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On Top Front of Picture:
"Delegation of Standing Rock Agency Indians in Washington D.C. with agent McLaughlin October 1888. Mad Bear and Sitting Bull missing. Mad Bear was ill and Sitting Bull kept out of sight to avoid being photographed in the group. There were 14 Indians, 1 interpreter and agt. in the party"
Listed on Bottom of Picture:
1. Louis Primeau, 2. High Eagle, 3. Stephen Twobears, 4. Big Head, 5. Gall, 6. John Grass, 7. Fire Heart, 8. High Bear, 9. Thunder Hawk, 10. Bear's Rib, 11. Hairy Chin, 12. Black Prairie Dog, 13. Gray Eagle - Agent McLaughlin is not in photo

The Author and Date of this Article are Unknown.

Standing Rock Reservation

Situated on Lake Oahe, a sprawling Missouri River reservoir, the Standing Rock Reservation straddles the South Dakota-North Dakota border.

The area is the birthplace of one of the Lakota's greatest warriors and most respected medicine men, Sitting Bull. Today, visitors can pay homage at his gravesite overlooking the Missouri River west of Mobridge. A large granite bust depicting Sitting Bull marks the site.

Near the bust of Sitting Bull stands a marker erected as a tribute to Sacagawea, the Shoshone woman who traveled with explorers Lewis and Clark to the Pacific Ocean. Just six years after that historic journey, Sacagawea died at Fort Manuel near Kenel, S.D. Though the fort no longer exists, visitors can stand on the river bluffs near Kenel and admire the natural beauty of Sacagawea's final resting place.

Fort Yates, N.D., tribal headquarters, is the site of the mystical "Stone Woman." As the legend goes, an Arikara woman married a Dakota man, who later took another wife. The first wife became jealous and refused to leave her tent when the rest of the band broke camp. Two men returned to retrieve the woman only to find she had turned to stone. From then on, they carried the "stone woman" with them everywhere. Today, she stands on a pedestal at the old Standing Rock Agency near Fort Yates.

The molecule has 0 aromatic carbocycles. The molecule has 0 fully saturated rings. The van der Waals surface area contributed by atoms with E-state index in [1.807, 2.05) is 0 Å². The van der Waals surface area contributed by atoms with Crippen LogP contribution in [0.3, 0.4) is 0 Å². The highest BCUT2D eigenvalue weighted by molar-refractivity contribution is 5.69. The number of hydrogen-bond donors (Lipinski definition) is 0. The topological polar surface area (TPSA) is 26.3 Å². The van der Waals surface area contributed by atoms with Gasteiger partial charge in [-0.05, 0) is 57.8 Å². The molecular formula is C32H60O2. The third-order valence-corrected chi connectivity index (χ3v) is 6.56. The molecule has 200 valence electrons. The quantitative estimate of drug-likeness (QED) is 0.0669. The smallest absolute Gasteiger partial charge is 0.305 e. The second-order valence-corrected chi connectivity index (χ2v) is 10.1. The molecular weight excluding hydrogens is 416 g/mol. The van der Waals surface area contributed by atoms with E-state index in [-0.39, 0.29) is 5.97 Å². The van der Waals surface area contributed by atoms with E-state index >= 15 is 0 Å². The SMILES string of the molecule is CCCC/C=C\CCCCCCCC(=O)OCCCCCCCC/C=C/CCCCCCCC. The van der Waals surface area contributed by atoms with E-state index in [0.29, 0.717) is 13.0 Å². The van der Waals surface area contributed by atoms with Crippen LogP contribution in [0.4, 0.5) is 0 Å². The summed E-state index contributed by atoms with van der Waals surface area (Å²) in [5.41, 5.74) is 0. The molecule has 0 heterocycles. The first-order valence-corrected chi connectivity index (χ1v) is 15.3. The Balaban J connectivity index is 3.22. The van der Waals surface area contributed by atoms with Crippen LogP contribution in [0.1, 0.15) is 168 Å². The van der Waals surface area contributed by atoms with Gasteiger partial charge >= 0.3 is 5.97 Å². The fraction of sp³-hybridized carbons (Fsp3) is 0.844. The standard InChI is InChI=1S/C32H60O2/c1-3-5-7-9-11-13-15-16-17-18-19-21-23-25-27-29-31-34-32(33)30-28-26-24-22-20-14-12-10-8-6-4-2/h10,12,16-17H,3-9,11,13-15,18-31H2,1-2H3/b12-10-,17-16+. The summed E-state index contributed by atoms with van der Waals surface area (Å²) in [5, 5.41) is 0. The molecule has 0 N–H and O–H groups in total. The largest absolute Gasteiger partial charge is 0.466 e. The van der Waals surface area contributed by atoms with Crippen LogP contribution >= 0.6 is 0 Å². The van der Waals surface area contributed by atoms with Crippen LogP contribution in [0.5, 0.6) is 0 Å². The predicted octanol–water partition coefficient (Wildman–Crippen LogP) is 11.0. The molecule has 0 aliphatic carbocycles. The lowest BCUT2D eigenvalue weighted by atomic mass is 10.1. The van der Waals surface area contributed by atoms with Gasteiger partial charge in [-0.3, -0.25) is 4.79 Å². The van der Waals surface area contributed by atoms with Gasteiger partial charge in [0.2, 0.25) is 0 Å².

Leaders: Past and Present

Sitting Bull, a Hunkpapa, was an influence and respected man. Not only did he serve as a spiritual leader, he also was the last known leader of the "Cante Tinza," an elite warrior society. Sitting Bull helped to defeat Custer at the Battle of Little Big Horn. And he traveled with Buffalo Bill Cody's "Wild West Show" for a time. Sitting Bull was killed by Indian police on Dec. 15, 1890.

Patricia Locke (Ta Wacin Waste Win), a Hunkpapa Lakota and Chippewa, lives on the Standing Rock Reservation. A MacArthur Fellow, 1991-1996, she has assisted 17 tribes in establishing community colleges on their reservations. Locke has taught at major American universities including the University of California at Los Angeles. She is the author of 29 articles and publications.

Standing Rock Sioux Tribe
P.O. Box D
Fort Yates, ND
(701) 854-7202. 
Fax: (701) 854-7299.